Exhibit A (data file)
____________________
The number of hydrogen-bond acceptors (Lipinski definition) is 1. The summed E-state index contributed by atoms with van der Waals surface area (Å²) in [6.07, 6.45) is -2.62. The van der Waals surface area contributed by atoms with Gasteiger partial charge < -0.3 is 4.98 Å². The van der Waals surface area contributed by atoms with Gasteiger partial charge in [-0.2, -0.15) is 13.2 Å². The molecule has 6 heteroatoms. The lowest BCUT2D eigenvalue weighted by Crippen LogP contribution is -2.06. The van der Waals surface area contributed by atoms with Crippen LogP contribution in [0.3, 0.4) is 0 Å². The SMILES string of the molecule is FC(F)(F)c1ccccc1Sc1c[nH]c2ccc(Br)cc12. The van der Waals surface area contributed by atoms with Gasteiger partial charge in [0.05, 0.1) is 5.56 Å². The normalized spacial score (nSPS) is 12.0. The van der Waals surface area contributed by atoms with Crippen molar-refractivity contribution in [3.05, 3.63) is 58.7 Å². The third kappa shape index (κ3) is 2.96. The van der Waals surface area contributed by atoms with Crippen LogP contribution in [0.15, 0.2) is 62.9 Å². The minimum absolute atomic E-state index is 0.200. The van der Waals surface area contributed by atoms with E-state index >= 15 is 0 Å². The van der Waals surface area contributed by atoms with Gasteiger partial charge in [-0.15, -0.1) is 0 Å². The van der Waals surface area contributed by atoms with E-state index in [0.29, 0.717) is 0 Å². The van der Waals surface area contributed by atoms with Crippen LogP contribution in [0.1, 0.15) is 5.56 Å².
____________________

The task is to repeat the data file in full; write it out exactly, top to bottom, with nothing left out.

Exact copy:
The number of hydrogen-bond acceptors (Lipinski definition) is 1. The summed E-state index contributed by atoms with van der Waals surface area (Å²) in [6.07, 6.45) is -2.62. The van der Waals surface area contributed by atoms with Gasteiger partial charge < -0.3 is 4.98 Å². The van der Waals surface area contributed by atoms with Gasteiger partial charge in [-0.2, -0.15) is 13.2 Å². The molecule has 6 heteroatoms. The lowest BCUT2D eigenvalue weighted by Crippen LogP contribution is -2.06. The van der Waals surface area contributed by atoms with Crippen LogP contribution in [0.3, 0.4) is 0 Å². The SMILES string of the molecule is FC(F)(F)c1ccccc1Sc1c[nH]c2ccc(Br)cc12. The van der Waals surface area contributed by atoms with Gasteiger partial charge in [0.05, 0.1) is 5.56 Å². The normalized spacial score (nSPS) is 12.0. The van der Waals surface area contributed by atoms with Crippen molar-refractivity contribution in [3.05, 3.63) is 58.7 Å². The third kappa shape index (κ3) is 2.96. The van der Waals surface area contributed by atoms with Crippen LogP contribution in [0.15, 0.2) is 62.9 Å². The minimum absolute atomic E-state index is 0.200. The van der Waals surface area contributed by atoms with E-state index >= 15 is 0 Å². The van der Waals surface area contributed by atoms with Gasteiger partial charge in [-0.15, -0.1) is 0 Å². The van der Waals surface area contributed by atoms with E-state index in [0.29, 0.717) is 0 Å². The van der Waals surface area contributed by atoms with Crippen LogP contribution in [0.1, 0.15) is 5.56 Å².